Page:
When the antagonist(s) are finally introduced, it takes you a few moments to realise that something is very, very wrong. And the big reveal, when it comes, is both grotesque and hilariously funny, body horror with a comedic spin, as if David Cronenberg woke up one morning and decided the one thing his movies need is more slapstick. There are also echoes of vampire mythology, Alien(s) and even – in one wonderfully freaky moment – The Exorcist.

In fact, there’s so much going on here that it shouldn’t really hang together. That it does is a testament to Davies, who – after more than a decade away from Who, during which he’s written the brilliant A Very English Scandal, Years and Years and It’s a Sin – is arguably an even better writer than when he left. ‘Wild Blue Yonder’ segues seamlessly from a Thunderbirds reference and an ongoing gag about Newton’s discovery of “mavity” to jump scares and emotional character beats – and then back again.

doctor who wild blue yonder

(Image credit: BBC)

The sheer volume of ideas is also remarkable, as Davies burns through several sophisticated concepts that would – on most sci-fi shows – be enough to power entire episodes by themselves. Indeed, the idea that 21st century human language lacks the capacity to comprehend the universe having an edge is a genuinely beautiful piece of writing.

Most importantly, however, “Wild Blue Yonder” is the perfect vehicle for stars David Tennant and Catherine Tate, who carry the entire episode, and – for various reasons – get to show sides of their roles we’ve never seen before. As one of the few new Who companions who’s never been in awe of her Time Lord chum, Donna’s never been afraid to tell it like it is. But there’s an extra dimension to her now that she has a family, and is even more desperate to get home than she would have been before. The Fourteenth Doctor, meanwhile, has changed significantly during the three lives he’s lived since they parted ways, and is definitely still carrying serious baggage from the Flux and the Timeless Child revelation.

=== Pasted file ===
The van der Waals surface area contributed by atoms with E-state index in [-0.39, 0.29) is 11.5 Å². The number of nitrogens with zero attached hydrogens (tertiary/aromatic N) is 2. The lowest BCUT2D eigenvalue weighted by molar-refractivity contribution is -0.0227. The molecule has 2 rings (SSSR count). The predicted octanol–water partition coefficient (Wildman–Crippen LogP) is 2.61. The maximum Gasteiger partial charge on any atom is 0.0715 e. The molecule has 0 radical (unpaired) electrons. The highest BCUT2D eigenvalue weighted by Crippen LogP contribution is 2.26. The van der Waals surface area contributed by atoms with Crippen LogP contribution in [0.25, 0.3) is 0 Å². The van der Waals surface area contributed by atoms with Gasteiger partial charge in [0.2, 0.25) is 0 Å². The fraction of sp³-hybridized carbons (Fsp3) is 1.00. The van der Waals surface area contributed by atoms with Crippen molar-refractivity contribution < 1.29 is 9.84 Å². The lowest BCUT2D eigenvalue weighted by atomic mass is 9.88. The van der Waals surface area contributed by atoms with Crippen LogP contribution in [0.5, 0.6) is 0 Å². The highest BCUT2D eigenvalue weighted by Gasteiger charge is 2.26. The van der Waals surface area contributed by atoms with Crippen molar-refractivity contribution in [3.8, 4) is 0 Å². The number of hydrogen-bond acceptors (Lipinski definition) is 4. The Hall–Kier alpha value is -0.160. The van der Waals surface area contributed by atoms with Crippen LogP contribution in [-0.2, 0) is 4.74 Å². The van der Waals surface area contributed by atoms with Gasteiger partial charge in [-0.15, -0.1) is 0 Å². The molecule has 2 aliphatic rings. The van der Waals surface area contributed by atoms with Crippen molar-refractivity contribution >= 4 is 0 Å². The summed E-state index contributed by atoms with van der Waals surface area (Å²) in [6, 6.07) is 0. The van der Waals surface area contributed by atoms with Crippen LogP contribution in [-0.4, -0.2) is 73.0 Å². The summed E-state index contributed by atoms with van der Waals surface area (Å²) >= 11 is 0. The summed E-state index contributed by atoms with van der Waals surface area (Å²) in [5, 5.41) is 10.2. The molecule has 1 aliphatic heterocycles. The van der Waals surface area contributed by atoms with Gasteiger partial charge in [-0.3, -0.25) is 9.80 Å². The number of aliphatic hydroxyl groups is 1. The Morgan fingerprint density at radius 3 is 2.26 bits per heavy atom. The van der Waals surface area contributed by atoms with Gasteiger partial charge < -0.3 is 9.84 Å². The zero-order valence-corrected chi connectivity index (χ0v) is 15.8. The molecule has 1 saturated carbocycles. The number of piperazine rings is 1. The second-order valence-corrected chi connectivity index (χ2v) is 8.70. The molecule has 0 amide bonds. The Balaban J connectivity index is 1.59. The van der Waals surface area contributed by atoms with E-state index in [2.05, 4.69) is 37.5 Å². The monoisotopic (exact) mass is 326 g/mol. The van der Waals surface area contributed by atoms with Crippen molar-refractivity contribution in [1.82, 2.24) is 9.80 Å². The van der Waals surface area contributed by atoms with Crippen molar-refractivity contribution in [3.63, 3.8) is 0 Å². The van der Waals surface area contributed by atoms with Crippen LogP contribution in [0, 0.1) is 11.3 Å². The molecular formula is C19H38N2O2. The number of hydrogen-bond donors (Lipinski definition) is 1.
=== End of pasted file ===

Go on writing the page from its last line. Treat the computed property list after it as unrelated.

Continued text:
They’re such a perfect duo that you want to spend as much time with them as possible, making this three-part reunion feel painfully short. The episode’s conclusion – featuring a lovely cameo – and “next week” teaser do enough to suggest they’re going out in style. But after the brilliant “Wild Blue Yonder”, it’s clear that saying goodbye for a second time is going to be just as cruel and painful as it was all those years ago.

Doctor Who 'Wild Blue Yonder' is available to watch now on BBC iPlayer in the UK and Disney Plus in the rest of the world.

For more, check out our guide to all the best shows on Disney Plus to fill out your watchlist. 

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Richard is a freelancer journalist and editor, and was once a physicist. Rich is the former editor of SFX Magazine, but has since gone freelance, writing for websites and publications including GamesRadar+, SFX, Total Film, and more. He also co-hosts the podcast, Robby the Robot's Waiting, which is focused on sci-fi and fantasy.